Via Smart Football, here are the 4 rules for drafting a QB high in the NFL draft:
- He must be a senior, because you need time and maturity to develop into a good professional quarterback.
- He must be a graduate, because you want someone who takes his responsibilities seriously.
- He must be a three-year starter, because you need to make sure his success wasn’t ephemeral and that he has lived as “the guy” for some period of time.
- He must have at least 23 wins, because the big passing numbers must come in the context of winning games.
– Sam Bradford is not technically a senior, but he was in college for 4 academic years because he was a red-shirt in his first season at Oklahoma.
– I haven’t found anything saying that Bradford has already graduated, but he was set to graduate in 3 and a half years this winter with a degree in Finance and only on B amongst all A’s in his classes.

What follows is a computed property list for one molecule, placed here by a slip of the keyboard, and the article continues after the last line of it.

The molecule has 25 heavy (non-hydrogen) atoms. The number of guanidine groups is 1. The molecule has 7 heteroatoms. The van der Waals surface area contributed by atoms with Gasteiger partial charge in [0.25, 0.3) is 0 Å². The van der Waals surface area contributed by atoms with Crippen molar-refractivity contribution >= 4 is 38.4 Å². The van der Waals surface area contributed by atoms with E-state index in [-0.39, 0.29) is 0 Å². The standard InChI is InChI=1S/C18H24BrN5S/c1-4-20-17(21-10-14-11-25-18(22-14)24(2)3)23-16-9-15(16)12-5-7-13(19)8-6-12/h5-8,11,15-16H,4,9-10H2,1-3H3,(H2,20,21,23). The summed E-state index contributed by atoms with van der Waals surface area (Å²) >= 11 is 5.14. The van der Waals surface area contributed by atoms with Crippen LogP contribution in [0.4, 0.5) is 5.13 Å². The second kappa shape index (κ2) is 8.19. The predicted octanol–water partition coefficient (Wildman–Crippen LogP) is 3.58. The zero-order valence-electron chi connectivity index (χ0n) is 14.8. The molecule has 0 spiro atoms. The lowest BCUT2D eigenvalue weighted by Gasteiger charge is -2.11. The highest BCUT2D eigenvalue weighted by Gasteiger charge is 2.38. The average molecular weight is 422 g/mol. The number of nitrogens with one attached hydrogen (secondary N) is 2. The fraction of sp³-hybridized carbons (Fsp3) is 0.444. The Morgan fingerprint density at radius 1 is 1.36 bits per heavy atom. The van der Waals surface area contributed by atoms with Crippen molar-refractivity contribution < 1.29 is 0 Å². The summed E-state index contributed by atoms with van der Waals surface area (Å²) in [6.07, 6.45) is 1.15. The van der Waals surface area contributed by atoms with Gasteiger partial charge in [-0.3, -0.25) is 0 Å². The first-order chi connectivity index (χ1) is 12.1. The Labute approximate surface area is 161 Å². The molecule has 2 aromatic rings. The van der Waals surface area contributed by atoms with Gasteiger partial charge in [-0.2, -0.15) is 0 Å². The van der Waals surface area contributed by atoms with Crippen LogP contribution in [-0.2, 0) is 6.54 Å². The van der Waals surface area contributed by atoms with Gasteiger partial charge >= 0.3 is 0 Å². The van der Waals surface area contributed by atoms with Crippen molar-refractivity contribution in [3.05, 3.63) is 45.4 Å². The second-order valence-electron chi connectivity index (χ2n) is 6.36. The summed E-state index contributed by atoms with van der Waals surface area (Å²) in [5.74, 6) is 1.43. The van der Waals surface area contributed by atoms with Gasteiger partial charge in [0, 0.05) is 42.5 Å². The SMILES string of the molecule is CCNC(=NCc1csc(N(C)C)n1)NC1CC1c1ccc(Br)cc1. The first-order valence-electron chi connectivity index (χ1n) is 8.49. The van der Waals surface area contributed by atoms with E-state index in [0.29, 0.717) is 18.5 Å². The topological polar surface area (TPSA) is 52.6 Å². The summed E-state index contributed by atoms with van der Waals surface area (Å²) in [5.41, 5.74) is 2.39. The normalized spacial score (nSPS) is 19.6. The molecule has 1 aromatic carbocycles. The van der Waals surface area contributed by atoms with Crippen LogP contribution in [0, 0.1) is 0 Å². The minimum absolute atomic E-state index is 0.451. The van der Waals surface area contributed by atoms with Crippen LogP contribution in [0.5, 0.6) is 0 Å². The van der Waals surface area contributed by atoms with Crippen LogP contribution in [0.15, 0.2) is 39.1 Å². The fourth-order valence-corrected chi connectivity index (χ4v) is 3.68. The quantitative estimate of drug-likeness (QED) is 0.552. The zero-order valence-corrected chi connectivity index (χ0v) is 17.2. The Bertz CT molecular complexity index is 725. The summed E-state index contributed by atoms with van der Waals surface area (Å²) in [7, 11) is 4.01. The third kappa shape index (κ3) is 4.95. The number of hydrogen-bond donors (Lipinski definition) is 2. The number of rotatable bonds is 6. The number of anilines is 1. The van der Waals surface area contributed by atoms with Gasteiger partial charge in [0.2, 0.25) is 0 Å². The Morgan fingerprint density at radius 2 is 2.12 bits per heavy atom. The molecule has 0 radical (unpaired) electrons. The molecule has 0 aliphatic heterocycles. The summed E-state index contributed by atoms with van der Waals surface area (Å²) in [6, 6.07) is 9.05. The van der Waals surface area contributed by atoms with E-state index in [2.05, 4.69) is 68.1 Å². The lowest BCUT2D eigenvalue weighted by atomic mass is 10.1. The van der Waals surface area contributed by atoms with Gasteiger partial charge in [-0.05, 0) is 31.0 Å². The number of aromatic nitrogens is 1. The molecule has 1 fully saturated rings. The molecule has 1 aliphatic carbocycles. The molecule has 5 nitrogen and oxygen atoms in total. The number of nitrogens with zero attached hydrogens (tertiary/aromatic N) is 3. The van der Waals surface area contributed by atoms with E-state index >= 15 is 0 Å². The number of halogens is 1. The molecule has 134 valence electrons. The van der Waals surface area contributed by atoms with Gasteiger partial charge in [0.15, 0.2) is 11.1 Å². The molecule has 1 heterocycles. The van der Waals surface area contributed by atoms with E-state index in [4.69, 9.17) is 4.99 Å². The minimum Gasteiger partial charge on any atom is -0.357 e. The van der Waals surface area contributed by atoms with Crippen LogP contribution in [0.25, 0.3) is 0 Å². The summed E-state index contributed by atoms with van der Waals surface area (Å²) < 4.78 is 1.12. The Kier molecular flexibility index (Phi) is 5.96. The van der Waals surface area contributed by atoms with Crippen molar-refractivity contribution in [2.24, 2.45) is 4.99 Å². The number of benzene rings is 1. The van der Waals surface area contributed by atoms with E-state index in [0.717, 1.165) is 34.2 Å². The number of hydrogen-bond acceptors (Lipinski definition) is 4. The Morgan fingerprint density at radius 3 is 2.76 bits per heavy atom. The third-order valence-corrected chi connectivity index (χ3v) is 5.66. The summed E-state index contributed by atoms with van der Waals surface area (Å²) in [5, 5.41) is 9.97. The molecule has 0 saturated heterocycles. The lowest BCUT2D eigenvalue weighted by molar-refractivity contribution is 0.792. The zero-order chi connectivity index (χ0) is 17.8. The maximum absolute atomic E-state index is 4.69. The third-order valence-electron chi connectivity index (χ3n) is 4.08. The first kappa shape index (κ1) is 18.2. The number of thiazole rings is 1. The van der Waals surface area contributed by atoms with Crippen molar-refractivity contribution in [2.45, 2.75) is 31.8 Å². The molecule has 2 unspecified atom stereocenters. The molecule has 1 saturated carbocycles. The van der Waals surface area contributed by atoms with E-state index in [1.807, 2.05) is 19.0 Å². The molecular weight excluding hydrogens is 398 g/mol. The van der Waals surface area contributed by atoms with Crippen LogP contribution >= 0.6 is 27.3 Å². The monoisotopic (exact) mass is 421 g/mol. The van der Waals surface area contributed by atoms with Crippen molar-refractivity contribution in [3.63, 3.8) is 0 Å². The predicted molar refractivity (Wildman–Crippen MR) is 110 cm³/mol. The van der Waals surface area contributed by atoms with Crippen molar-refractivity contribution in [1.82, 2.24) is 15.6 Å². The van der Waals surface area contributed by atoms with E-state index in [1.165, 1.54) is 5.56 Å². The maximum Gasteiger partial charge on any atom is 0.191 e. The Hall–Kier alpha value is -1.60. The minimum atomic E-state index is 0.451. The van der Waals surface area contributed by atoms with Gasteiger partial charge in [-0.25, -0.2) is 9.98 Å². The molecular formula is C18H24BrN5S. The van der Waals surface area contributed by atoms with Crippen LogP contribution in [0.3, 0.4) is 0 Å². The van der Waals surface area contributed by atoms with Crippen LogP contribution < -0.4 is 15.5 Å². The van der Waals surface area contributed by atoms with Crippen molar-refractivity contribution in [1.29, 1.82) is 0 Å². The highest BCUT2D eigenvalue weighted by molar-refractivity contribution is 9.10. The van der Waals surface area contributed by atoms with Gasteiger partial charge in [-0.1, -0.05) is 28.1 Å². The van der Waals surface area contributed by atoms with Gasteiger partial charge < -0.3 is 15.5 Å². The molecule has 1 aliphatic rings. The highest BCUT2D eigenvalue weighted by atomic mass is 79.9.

– If you could his injury-shortened junior season, Sam Bradford started for 3 years and was “the guy” for Oklahoma over this period of time.
– In his first two seasons, Bradford won 11 and 12 games with the Sooners. In his third year, after his first injury, he returned to the lineup to lead the Sooners over Baylor. That gives Bradford 24 wins in his career.
The Parcells theory is just another way to evaluate quarterbacks, who are nearly impossible to evaluate how well they will do in the NFL in vastly different circumstances. But, Sam Bradford passes this one just like he passed all his classes at Oklahoma.